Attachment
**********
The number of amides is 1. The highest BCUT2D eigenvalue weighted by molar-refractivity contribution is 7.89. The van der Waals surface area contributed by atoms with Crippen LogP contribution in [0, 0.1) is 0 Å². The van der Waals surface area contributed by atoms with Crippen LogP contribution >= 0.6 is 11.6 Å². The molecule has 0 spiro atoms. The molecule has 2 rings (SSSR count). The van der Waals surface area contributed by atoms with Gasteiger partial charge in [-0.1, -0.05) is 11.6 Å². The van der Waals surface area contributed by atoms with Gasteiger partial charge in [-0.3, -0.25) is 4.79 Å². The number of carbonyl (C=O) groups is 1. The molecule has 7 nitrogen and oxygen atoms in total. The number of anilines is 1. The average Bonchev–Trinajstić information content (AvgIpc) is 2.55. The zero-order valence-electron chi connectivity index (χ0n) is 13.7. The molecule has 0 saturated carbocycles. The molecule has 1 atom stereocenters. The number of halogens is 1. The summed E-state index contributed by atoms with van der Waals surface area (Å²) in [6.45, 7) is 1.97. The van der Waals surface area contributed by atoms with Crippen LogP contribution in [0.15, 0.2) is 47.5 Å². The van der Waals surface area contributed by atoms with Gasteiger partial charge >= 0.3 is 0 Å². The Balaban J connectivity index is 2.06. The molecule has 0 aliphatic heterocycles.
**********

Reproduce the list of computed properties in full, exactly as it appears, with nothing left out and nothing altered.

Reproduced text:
The number of amides is 1. The highest BCUT2D eigenvalue weighted by molar-refractivity contribution is 7.89. The van der Waals surface area contributed by atoms with Crippen LogP contribution in [0, 0.1) is 0 Å². The van der Waals surface area contributed by atoms with Crippen LogP contribution >= 0.6 is 11.6 Å². The molecule has 0 spiro atoms. The molecule has 2 rings (SSSR count). The van der Waals surface area contributed by atoms with Gasteiger partial charge in [-0.1, -0.05) is 11.6 Å². The van der Waals surface area contributed by atoms with Gasteiger partial charge in [-0.3, -0.25) is 4.79 Å². The number of carbonyl (C=O) groups is 1. The molecule has 7 nitrogen and oxygen atoms in total. The number of anilines is 1. The average Bonchev–Trinajstić information content (AvgIpc) is 2.55. The zero-order valence-electron chi connectivity index (χ0n) is 13.7. The molecule has 0 saturated carbocycles. The molecule has 1 atom stereocenters. The number of halogens is 1. The summed E-state index contributed by atoms with van der Waals surface area (Å²) in [6.45, 7) is 1.97. The van der Waals surface area contributed by atoms with Crippen LogP contribution in [0.15, 0.2) is 47.5 Å². The van der Waals surface area contributed by atoms with Gasteiger partial charge >= 0.3 is 0 Å². The Balaban J connectivity index is 2.06. The molecule has 0 aliphatic heterocycles.